Gov. Mark Dayton and state lawmakers struck a final deal Thursday night to finish the state budget, setting the table for a Friday special session where approval of money for environmental and agricultural programs is still in doubt.

In an evening meeting, Dayton personally lobbied Senate DFLers to vote for a $190 million environment-agriculture budget bill. Many remain strongly opposed to the measure, which they say weakens environmental protections. After a four-hour meeting with his colleagues, Senate Majority Leader Tom Bakk said he could not guarantee the bill’s passage.

“I don’t know if it’s going to pass,” said Bakk, DFL-Cook. “I just don’t know.”

Dayton said earlier in the evening he would call the session once all four top legislative leaders signed an agreement setting the ground rules for what they hope will be a one-day meeting. Bakk was the last to sign that agreement, and shortly after 11 p.m. Dayton issued his proclamation for a session beginning at 10 a.m.

GOP House Speaker Kurt Daudt, who with Dayton negotiated the final budget bills after Dayton vetoed nearly half the state budget following the regular session last month, was first to sign the agreement for Friday’s special session.

“I think folks are ready to come in and get these bills passed,” Daudt said.

It became increasingly clear Thursday that the controversial environment budget bill was struggling to gain the necessary support in the Senate. Only 10 DFL senators, most of them Bakk allies, voted for the original vetoed bill. The bill will need 34 Senate votes to pass.

Republican support for the bill appeared to be dwindling too. Senate Minority Leader David Hann, R-Eden Prairie, said Thursday morning he has only 10 votes in support of the bill, not enough if the same group of DFL senators vote no a second time.

“Without help from Sen. Hann, I don’t believe it will pass,” Bakk said.

‘We’re not ready’

Sen. Barb Goodwin, DFL-Columbia Heights, said she was unlikely to vote for the environment bill despite personal pleas from Dayton.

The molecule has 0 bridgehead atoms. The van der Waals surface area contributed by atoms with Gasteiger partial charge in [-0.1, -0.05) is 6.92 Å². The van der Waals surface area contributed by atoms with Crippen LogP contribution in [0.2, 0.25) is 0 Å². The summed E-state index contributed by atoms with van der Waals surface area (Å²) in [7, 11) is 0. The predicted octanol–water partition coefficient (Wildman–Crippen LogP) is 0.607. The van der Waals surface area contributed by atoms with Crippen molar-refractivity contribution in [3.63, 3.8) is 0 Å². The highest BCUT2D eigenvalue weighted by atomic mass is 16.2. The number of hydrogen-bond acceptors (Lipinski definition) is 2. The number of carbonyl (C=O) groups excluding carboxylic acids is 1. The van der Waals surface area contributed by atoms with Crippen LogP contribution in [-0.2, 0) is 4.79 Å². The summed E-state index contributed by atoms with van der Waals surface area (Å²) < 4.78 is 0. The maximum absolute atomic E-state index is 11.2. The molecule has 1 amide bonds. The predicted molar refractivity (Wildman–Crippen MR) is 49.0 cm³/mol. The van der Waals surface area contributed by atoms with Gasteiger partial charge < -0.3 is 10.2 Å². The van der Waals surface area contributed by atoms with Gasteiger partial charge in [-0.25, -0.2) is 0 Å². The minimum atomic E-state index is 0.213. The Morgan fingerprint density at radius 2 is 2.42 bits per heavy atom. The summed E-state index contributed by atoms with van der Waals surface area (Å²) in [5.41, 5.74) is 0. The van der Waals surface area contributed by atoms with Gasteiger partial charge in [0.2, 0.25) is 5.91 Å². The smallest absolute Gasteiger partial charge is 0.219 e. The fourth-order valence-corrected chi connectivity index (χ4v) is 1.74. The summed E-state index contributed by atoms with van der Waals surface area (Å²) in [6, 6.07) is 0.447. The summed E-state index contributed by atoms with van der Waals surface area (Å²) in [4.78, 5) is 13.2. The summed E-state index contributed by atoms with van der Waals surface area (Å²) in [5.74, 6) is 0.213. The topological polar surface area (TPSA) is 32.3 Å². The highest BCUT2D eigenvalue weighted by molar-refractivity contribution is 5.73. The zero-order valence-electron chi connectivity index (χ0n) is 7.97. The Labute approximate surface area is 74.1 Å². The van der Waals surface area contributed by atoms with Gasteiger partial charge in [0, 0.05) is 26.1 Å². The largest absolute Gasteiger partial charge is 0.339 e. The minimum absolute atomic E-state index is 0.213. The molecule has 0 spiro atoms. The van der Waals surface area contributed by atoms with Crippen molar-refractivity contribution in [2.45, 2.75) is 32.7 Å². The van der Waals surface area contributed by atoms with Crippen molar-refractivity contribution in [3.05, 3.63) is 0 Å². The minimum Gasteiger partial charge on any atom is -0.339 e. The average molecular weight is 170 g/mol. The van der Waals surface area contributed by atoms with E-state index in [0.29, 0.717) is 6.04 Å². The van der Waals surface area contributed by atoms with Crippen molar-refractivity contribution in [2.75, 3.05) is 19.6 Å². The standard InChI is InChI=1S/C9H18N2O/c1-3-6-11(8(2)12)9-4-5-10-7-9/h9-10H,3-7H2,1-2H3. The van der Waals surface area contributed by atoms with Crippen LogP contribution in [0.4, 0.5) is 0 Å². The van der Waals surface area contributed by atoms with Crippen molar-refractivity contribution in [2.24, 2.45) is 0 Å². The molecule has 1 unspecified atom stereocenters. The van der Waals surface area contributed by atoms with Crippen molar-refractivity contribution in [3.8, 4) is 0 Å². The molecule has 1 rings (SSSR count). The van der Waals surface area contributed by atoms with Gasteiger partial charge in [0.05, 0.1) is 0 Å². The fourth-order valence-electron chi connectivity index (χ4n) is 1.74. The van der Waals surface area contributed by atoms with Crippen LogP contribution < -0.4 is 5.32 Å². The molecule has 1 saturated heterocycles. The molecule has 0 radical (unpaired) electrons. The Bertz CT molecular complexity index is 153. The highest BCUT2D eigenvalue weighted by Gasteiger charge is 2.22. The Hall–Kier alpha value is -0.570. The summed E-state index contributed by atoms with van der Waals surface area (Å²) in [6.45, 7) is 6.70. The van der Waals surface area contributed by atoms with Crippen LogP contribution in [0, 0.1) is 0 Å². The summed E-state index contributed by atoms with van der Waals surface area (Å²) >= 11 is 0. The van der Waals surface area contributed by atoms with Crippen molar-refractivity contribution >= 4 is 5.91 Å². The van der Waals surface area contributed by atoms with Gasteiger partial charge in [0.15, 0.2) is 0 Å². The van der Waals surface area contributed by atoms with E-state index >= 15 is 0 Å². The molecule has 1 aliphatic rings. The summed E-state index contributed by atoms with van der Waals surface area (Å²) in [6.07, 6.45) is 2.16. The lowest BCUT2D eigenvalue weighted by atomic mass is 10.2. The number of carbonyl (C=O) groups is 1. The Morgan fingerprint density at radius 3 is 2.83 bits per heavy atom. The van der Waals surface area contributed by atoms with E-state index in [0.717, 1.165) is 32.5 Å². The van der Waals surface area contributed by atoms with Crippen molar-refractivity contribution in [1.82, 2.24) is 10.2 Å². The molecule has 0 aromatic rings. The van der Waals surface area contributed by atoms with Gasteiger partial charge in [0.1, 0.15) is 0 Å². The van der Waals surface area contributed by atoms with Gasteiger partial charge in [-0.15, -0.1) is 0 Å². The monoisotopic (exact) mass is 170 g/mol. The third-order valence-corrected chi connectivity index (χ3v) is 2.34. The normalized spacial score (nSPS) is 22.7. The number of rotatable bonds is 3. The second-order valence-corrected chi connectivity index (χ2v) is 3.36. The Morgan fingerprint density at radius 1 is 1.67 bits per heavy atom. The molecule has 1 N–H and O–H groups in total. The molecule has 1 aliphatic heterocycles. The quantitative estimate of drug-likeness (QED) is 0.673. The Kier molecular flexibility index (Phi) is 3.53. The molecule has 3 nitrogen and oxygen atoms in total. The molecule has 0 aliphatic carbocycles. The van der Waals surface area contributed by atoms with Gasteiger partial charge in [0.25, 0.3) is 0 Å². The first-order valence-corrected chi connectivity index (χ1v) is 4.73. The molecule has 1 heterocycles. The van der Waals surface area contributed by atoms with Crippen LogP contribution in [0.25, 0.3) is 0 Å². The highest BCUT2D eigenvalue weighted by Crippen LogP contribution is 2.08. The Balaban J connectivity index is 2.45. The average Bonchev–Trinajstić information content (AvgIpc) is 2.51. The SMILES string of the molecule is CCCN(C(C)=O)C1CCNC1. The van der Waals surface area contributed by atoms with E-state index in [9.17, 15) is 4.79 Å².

“There’s just so much garbage in those bills,” Goodwin said before meeting with the governor. “He’s not going to shove it down our throats, that’s for sure. I think we have to go back to the drawing board.”

Sen. Bev Scalze, DFL-Little Canada, said Dayton should relent and listen to the 29 senators — all DFLers — who voted against the environmental bill. She expressed dismay at how legislators have been largely left out of budget negotiations, and said Dayton has struggled to hold the line against GOP policies that members of his party oppose.

“People have forgotten that he wanted to have a robust transportation bill,” Scalze said. “He gave up on that. Then he wanted to have pre-K for 4-year-olds. He gave up on that. Then he didn’t want to have the auditor’s office gutted. He gave up on that. So it’s kind of like, ‘Let’s roll the Senate environmental people and the governor and we’ll get our way.’ ”

Dayton, in an effort to avoid the third state government shutdown in a decade, vociferously opposed allowing legislators to amend the pending budget bills. He said he would have “zero tolerance” for attempts to slow down the special session, and he threatened to campaign against legislators in their districts if they oppose his efforts for a fast-tracked solution.

Accountable to constituents

DFL senators left quickly after their caucus meeting broke up about 10 p.m. Several indicated they wouldn’t back down even if it means the environmental bill fails. While a tiny fraction of the overall $42 billion, two-year state budget, the bill’s failure in special session would leave standing concerns of possible state park closures and other consequences when the new state fiscal year begins July 1.

Sen. Patricia Torres Ray, DFL-Minneapolis, said the shutdown threat might incentivize her colleagues to sign off on Dayton’s demands.

“The Senate doesn’t want a government shutdown,” she said.

Asked if she was willing to defy the governor, fellow DFLer Sen. Kathy Sheran of Mankato said: “The person I’m accountable to is the person who votes in my Senate district. My responsibility is to them, and that’s who I’m beholden to. He can twist my arm, though. I’m always open to listening to what he has to say.”

Difficult for DFL senators

Dayton left the meeting with senators saying he would not comment on the content of the discussion. In recent days he has shifted from a few lingering demands to putting a strong premium on finishing legislative business well ahead of July 1.

“It’s over for this round,” Dayton said Thursday morning.

Sen. John Hoffman, DFL-Champlin, voted against the environment budget bill its first time through. But he signaled that he was more open to the governor’s case. Hoffman said he won office in 2012 in part by making an issue of the government shutdown that occurred on the Republican incumbent’s watch.

“Follow the governor,” Hoffman said. “The guy’s been in there making these decisions.”